Cisplatin resistance in cell models: evaluation of metallomic and biological predictive biomarkers to address early therapy failure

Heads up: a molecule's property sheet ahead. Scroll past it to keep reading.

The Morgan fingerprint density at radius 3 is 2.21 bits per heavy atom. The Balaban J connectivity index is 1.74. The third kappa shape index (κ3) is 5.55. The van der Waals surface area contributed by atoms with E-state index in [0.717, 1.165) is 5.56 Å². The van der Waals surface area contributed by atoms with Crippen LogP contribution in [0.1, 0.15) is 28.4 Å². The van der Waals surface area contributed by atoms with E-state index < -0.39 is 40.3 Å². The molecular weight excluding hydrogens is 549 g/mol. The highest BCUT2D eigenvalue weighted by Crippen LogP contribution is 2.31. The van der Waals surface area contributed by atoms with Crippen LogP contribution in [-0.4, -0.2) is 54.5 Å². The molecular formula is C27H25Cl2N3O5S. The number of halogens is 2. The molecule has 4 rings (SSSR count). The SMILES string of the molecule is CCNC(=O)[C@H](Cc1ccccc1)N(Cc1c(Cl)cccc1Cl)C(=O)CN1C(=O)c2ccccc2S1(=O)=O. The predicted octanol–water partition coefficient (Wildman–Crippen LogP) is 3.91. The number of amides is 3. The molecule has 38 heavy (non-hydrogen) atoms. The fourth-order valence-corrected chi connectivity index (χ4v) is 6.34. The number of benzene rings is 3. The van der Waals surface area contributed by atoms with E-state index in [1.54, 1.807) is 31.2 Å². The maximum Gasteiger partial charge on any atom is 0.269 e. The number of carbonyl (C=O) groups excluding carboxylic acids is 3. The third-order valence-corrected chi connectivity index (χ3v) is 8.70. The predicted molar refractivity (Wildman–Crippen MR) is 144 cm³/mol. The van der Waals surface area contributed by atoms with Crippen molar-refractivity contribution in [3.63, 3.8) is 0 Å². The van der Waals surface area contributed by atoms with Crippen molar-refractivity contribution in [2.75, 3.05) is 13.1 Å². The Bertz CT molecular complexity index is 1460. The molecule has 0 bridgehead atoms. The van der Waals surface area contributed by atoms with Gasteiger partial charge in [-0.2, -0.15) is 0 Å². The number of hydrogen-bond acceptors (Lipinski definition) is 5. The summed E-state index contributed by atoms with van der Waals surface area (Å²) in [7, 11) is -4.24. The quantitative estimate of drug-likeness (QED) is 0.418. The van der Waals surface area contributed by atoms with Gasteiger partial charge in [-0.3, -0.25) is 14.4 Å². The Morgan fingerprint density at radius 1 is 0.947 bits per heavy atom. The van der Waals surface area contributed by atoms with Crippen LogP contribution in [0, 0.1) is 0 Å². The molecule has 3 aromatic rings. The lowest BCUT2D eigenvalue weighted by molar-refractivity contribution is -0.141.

Cisplatin, one of the most extensively used metallodrugs in cancer treatment, presents the important drawback of patient resistance. This resistance is the consequence of different processes including those preventing the formation of DNA adducts and/or their quick removal. Thus, a tool for the accurate detection and quantitation of cisplatin-induced adducts might be valuable for predicting patient resistance. To prove the validity of such an assumption, highly sensitive plasma mass spectrometry (ICP-MS) strategies were applied to determine DNA adduct levels and intracellular Pt concentrations. These two metal-relative parameters were combined with an evaluation of biological responses in terms of genomic stability (with the Comet assay) and cell cycle progression (by flow cytometry) in four human cell lines of different origins and cisplatin sensitivities (A549, GM04312, A2780 and A2780cis), treated with low cisplatin doses (5, 10 and 20 μM for 3 hours). Cell viability and apoptosis were determined as resistance indicators. Univariate linear regression analyses indicated that quantitation of cisplatin-induced G–G intra-strand adducts, measured 1 h after treatment, was the best predictor for viability and apoptosis in all of the cell lines. Multivariate linear regression analyses revealed that the prediction improved when the intracellular Pt content or the Comet data were included in the analysis, for all sensitive cell lines and for the A2780 and A2780cis cell lines, respectively. Thus, a reliable cisplatin resistance predictive model, which combines the quantitation of adducts by HPLC-ICP-MS, and their repair, with the intracellular Pt content and induced genomic instability, might be essential to identify early therapy failure.